first_imgOcean City resident and Korean War Veteran Fred Little toured military monuments throughout Washington, DC courtesy of The Honor Flight Network. Ocean City resident and Korean War Veteran Fred Little’s military service was celebrated on June 5th when he traveled to Washington, DC courtesy of The Honor Flight Network, a non-profit organization that transports America’s veterans to visit memorials in the capital city.Little served in the US Air Force from 1953-1957, followed by two-years in the Army Reserve, reaching the rank of Staff Sergeant in the Air Police. He was stationed at Rushmore Air Force Station in South Dakota, where the Atomic Energy Commission maintained and stored atomic weapons. He held a “critical top secret clearance.”Ocean City’s Frank Hetzel (left), a member of Ocean City American Legion Squadron 524, served as Fred Little guardian on his odyssey to Washington, DC.This is the eleventh year that Honor Flight of Southern New Jersey has sponsored a veterans trip to Washington. Activities began at The Northfield Middle School, where students from the National Junior Honor Society held bake sales each month to raise funds for a limo bus.“We are very proud of the students, citizens, and Veterans from our area who work so hard to make each Honor Flight a success,” said Mary Ann Devine, 7th grade teacher and National Junior Honor Society Advisor at Northfield Community School.Fred Little pauses to reflect at The Korean War Monument.The vets were next transported to Williamstown High School, where they were greeted with a police escort. The vets returned to Williamstown, following their Washington visit, for dinner and “mail call” (letters from family, friends and civic leaders) thanking them for their service.“The participation by the students from Northfield and Williamstown was unbelievable,” said Little. “They waited on us totally. It gives me such faith in the younger generation.”Honor Flight of Southern New Jersey veterans gather for a group photograph in Washington, DC.Once in Washington, the vets toured The WWII Memorial, The Korean War Memorial, The Viet Nam War Wall, and the Iwo Jima Memorial. The day’s events began at 5:30 AM and concluded when all vets returned home aroun11:00 pm.“In addition to his military service, Fred Little is a founding member of Ocean City American Legion’s Sons of the American Legion Squadron 524,” said Legion Commander Bob Marzulli. “In his youth, Fred earned the rank of Eagle Scout, proving that community and national service is a lifelong quality.”Fred Little poses with a military honor guard at the New Jersey WWII Monument.For more information about honoring veterans, contact:Honor Flight, Inc. 175 South Tuttle Road Springfield, OH 45505Honorflight.orgKorean War veteran Fred Little by the reflecting pool of The Washington Monument.last_img read more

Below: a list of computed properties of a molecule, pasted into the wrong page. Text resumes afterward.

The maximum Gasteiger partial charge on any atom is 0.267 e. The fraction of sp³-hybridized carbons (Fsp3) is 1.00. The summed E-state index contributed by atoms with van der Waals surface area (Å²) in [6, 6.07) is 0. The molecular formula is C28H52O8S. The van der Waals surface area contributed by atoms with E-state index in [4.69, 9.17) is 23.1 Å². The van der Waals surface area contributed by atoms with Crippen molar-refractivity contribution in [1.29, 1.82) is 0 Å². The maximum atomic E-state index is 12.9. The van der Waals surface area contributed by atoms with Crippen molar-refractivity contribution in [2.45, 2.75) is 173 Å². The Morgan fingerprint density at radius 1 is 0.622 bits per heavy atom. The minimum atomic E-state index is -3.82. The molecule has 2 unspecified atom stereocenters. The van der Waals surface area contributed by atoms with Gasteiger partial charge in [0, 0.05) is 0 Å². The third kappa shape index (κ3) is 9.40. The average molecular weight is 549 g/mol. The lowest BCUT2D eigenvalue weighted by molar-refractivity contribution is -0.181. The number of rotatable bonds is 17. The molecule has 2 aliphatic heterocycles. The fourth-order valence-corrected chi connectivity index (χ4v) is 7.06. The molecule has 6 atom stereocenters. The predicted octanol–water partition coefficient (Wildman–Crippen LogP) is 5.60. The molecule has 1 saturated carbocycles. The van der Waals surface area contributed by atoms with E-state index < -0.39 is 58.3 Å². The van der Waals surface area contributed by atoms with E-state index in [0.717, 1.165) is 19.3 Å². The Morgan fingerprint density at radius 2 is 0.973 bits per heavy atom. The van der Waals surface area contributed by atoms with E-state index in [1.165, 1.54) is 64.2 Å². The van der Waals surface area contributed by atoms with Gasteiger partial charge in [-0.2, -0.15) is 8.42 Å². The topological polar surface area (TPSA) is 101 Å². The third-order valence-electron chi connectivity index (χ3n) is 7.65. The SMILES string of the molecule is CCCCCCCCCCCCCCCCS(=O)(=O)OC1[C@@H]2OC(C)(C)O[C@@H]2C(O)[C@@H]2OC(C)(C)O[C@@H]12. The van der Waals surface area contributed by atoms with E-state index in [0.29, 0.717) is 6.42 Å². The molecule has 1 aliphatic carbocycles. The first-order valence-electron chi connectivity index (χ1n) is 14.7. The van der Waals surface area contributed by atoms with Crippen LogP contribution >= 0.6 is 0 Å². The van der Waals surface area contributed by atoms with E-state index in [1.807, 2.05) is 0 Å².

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GMEDC Names New Executive Director

first_imgJoan Goldstein has been named the new Executive Director of Green Mountain Economic Development Corporation (GMEDC). Goldstein comes to the position after several years as a Business and Technology Advisor for the Vermont Small Business Development Center and as an adjunct accounting, economics, and small business management instructor for Community College of Vermont and the Vermont Technical College.  Joan previously conducted business for herself as an eBay selling consultant and she also brings a wide perspective from her 20 plus years in the financial services industry with international sales, marketing, client and project management experience. She has an MBA in Finance and an undergraduate degree in Economics.Her predecessor, Neal Fox, has left to pursue his many other interests, including serving on the Board of Directors and the Executive Committee of GMEDC.GMEDC is a nonprofit corporation committed to the development of businesses and communities of the 33 town region of the Upper Valley of Vermont. This area entails Orange and Northern Windsor Counties. If you want to hear more about the services and programs of GMEDC, please call 802-295-3710 or visit out website at www.gmedc.com(link is external).last_img read more

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Alleged car thief remanded

first_imgA Tucville, Georgetown resident, who was earlier this week reportedly found with a stolen car parked in front of his home, was taken before the Georgetown Magistrates’ Courts.Kevin Jordan, 29, of Perry Street, Tucville, denied that he received the stolen silver Toyota Allion motor vehicle valued $2.2 million on May 5, 2018, from Vladimir David.He told Chief Magistrate Ann McLennan that he was unaware that the car was stolen. He disclosed that a friend parked the said vehicle in front of his property.Jordan relayed that he even took Police to the same friend’s residence however he was not found at home when they went there. He was nonetheless remanded to prison. The case will continue on May 11.last_img read more